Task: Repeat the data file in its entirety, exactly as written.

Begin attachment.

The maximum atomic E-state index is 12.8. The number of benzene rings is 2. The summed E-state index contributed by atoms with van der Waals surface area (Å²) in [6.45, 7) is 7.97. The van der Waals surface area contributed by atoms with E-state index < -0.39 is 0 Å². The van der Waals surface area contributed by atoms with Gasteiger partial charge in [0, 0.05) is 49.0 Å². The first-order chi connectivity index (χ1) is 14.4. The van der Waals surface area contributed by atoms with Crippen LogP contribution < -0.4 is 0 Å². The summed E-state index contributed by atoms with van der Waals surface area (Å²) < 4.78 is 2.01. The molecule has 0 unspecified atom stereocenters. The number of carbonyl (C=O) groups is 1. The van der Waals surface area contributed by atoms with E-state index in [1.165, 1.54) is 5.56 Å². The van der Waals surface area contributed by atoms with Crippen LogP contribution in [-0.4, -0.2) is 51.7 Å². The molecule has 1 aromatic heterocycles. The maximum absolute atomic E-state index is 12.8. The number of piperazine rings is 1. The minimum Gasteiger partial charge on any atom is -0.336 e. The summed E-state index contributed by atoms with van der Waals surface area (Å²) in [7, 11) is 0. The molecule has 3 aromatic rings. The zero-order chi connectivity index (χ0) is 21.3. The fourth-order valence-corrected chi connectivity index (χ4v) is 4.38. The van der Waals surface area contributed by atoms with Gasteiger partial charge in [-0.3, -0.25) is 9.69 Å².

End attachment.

The maximum atomic E-state index is 12.8. The number of benzene rings is 2. The summed E-state index contributed by atoms with van der Waals surface area (Å²) in [6.45, 7) is 7.97. The van der Waals surface area contributed by atoms with E-state index < -0.39 is 0 Å². The van der Waals surface area contributed by atoms with Gasteiger partial charge in [0, 0.05) is 49.0 Å². The first-order chi connectivity index (χ1) is 14.4. The van der Waals surface area contributed by atoms with Crippen LogP contribution < -0.4 is 0 Å². The summed E-state index contributed by atoms with van der Waals surface area (Å²) < 4.78 is 2.01. The molecule has 0 unspecified atom stereocenters. The number of carbonyl (C=O) groups is 1. The van der Waals surface area contributed by atoms with E-state index in [1.165, 1.54) is 5.56 Å². The van der Waals surface area contributed by atoms with Crippen LogP contribution in [-0.4, -0.2) is 51.7 Å². The molecule has 1 aromatic heterocycles. The maximum absolute atomic E-state index is 12.8. The number of piperazine rings is 1. The minimum Gasteiger partial charge on any atom is -0.336 e. The summed E-state index contributed by atoms with van der Waals surface area (Å²) in [7, 11) is 0. The molecule has 3 aromatic rings. The zero-order chi connectivity index (χ0) is 21.3. The fourth-order valence-corrected chi connectivity index (χ4v) is 4.38. The van der Waals surface area contributed by atoms with Gasteiger partial charge in [-0.3, -0.25) is 9.69 Å².